Punta Arenas, Chile
Once a lonely outpost in the Strait of Magellan, Punta Arenas, Chile, is the world's southernmost city with more than 100,000 inhabitants. Most people wind up in Punta Arenas on their way to somewhere else in southern Patagonia, Tierra del Fuego, or Antarctica. Despite – or perhaps because of – its "bottom-of-the-globe" map coordinates, it has more than you might expect and is worth a day spent strolling and exploring.
Case in point: the José Nogueira Hotel. Constructed in 1890 by José Nogueira and his wife, Sara Braun, this blue-tipped architectural jewel anchors and adorns the city's Plaza Munoz Gamero, the central city square. Declared a National Monument in 1982, the Nogueira has since become a luxury hotel where luminaries such as Juan Carlos de Borbón, King of Spain, and Princess Anne of England have stayed. Constructed in neoclassical fashion, the hotel has 22 rooms ($170 to $290). No two are identical, but all have bathrooms en suite, cable TV, and an internet connection. The largest suites feature such niceties as walk-in closets, bidets, 14-foot ceilings, and windows that you can actually open to the fresh air.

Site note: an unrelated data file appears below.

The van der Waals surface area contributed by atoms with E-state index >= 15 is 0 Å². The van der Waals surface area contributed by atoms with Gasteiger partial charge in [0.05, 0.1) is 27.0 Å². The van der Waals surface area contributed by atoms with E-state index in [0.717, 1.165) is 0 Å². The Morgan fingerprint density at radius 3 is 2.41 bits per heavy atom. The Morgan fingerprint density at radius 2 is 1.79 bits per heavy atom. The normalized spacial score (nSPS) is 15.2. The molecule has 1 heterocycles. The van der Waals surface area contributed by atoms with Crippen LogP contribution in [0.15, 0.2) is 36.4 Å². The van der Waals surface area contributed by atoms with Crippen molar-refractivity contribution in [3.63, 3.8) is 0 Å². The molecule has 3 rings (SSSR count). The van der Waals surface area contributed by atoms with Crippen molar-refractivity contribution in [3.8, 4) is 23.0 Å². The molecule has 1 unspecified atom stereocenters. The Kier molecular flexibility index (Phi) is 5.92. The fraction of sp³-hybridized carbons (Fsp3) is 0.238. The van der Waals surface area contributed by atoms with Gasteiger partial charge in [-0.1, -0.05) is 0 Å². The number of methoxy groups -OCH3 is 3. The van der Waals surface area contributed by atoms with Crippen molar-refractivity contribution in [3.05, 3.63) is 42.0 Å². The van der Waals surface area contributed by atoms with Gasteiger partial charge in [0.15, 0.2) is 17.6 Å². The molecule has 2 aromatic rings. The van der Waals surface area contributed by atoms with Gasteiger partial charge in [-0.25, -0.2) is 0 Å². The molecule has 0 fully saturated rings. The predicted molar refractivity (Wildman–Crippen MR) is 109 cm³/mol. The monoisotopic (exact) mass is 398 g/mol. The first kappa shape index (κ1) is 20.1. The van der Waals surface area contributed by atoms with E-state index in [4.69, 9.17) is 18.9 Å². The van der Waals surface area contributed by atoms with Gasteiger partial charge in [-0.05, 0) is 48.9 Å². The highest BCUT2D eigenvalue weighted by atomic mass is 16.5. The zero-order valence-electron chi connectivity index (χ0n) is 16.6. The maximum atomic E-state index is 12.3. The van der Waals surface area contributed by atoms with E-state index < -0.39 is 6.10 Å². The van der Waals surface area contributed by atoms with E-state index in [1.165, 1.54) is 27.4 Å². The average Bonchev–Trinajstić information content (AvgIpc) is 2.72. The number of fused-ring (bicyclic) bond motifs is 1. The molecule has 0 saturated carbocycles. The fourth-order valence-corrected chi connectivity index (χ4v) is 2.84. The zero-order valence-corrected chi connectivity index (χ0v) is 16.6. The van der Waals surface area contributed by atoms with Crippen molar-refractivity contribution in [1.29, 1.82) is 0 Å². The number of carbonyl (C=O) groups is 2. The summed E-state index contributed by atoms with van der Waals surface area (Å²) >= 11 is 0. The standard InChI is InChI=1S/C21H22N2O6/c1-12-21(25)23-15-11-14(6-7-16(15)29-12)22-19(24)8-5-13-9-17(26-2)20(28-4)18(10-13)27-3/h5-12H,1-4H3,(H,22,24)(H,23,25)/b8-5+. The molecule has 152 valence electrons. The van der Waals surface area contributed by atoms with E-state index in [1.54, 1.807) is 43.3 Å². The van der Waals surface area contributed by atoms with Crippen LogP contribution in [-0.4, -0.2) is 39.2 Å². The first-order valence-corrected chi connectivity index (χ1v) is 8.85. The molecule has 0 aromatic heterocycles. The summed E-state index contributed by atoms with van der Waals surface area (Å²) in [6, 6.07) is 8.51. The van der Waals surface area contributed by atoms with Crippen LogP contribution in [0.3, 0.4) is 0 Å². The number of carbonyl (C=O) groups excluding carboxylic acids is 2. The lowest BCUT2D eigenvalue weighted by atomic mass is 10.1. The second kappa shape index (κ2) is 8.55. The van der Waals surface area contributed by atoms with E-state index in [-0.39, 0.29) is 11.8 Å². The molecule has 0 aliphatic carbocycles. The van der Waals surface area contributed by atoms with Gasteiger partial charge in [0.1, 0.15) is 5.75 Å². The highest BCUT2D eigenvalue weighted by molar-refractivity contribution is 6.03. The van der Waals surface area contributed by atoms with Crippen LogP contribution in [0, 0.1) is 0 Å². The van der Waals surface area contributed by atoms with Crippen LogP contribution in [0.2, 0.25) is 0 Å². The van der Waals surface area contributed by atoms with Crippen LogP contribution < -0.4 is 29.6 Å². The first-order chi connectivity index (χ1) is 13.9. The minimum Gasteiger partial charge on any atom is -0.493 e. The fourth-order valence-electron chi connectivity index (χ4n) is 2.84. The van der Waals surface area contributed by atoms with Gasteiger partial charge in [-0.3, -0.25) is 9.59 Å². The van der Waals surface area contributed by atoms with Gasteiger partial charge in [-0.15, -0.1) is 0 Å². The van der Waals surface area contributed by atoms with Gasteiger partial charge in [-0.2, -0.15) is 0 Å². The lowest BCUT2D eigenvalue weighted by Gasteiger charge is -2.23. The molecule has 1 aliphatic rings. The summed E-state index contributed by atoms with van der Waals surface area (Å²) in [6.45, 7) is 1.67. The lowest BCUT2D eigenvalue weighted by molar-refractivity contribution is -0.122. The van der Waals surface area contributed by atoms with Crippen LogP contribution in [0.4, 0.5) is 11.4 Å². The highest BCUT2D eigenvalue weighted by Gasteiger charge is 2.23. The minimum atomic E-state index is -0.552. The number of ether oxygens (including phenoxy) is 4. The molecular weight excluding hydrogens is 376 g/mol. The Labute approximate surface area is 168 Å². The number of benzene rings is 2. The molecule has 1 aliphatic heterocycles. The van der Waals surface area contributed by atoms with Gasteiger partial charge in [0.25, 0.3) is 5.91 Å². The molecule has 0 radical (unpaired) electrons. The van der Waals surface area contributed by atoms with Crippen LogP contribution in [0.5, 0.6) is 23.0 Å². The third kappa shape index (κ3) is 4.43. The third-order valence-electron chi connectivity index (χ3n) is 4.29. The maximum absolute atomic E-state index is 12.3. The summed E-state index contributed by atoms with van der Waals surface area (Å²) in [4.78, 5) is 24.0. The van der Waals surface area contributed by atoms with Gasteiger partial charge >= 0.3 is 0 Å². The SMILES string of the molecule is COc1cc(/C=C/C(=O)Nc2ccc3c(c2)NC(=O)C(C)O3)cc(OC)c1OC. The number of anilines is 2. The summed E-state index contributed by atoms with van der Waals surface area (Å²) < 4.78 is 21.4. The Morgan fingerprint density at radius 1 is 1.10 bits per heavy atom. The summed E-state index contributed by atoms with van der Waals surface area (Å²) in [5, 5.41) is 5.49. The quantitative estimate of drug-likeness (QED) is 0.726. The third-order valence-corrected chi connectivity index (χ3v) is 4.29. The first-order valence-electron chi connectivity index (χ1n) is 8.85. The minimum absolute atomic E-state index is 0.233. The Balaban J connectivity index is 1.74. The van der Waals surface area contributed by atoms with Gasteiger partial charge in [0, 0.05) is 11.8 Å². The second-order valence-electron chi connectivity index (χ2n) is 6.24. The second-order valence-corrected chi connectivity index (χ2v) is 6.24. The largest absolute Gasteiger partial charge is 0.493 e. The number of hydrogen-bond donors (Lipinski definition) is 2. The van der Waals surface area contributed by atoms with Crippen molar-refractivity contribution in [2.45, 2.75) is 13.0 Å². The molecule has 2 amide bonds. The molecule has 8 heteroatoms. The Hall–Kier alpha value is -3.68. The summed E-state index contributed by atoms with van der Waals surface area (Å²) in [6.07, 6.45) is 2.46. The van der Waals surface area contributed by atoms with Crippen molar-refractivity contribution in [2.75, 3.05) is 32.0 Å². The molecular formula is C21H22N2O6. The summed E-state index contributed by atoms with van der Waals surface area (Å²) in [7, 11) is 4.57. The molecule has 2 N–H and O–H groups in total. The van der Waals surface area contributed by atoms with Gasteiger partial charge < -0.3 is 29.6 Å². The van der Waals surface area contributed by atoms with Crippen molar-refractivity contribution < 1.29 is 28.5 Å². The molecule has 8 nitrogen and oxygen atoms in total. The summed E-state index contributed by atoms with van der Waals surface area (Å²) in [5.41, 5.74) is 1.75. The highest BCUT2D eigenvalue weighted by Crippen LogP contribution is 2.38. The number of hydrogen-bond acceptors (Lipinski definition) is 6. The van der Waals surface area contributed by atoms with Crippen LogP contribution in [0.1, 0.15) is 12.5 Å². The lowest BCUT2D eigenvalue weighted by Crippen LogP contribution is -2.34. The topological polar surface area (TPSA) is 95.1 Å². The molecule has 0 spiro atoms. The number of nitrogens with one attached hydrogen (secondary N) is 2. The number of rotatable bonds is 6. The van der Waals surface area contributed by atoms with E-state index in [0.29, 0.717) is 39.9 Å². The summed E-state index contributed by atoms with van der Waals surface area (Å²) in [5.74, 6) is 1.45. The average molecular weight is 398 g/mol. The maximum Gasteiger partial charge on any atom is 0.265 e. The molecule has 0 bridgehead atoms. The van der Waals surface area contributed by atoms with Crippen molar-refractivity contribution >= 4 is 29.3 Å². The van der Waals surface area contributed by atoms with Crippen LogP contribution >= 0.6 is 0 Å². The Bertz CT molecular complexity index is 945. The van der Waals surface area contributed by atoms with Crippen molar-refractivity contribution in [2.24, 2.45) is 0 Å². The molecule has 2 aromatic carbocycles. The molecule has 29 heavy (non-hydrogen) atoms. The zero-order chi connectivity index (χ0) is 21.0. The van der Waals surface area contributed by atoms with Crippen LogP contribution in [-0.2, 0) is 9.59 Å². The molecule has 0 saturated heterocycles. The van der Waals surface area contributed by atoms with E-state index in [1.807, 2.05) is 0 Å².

The best parts of the hotel may be the public rooms: The richly dark Bar Shackleton and the glass-roofed dining room that occupy much of the hotel's ground floor. While enjoying international cuisine in the light-splashed, foliage-lined dining room, one could find it hard to imagine any hardship nearby. But the story of Ernest Shackleton's endangered Endurance is intertwined with the home/hotel's history.
In 1916 the intrepid Shackleton called in at the then still private home of Don José, seeking help in rescuing Shackleton's men marooned with his ice-bound ship off the coast of Antarctica. Shackleton found the help he needed. Little more than a month later, the Chilean naval vessel Yelcho rescued the entire crew, bringing inestimable relief to the sailors who had been shipwrecked for two years.
Appointed with leather chairs, dark wood paneling, and a classic, grand bar, Bar Shackleton's walls are hung with watercolor paintings depicting in compelling detail the story of Shackleton and the Endurance. It is the kind of place fit for men and women with stories to tell of adventures beheld and dreams of travels yet to unfold.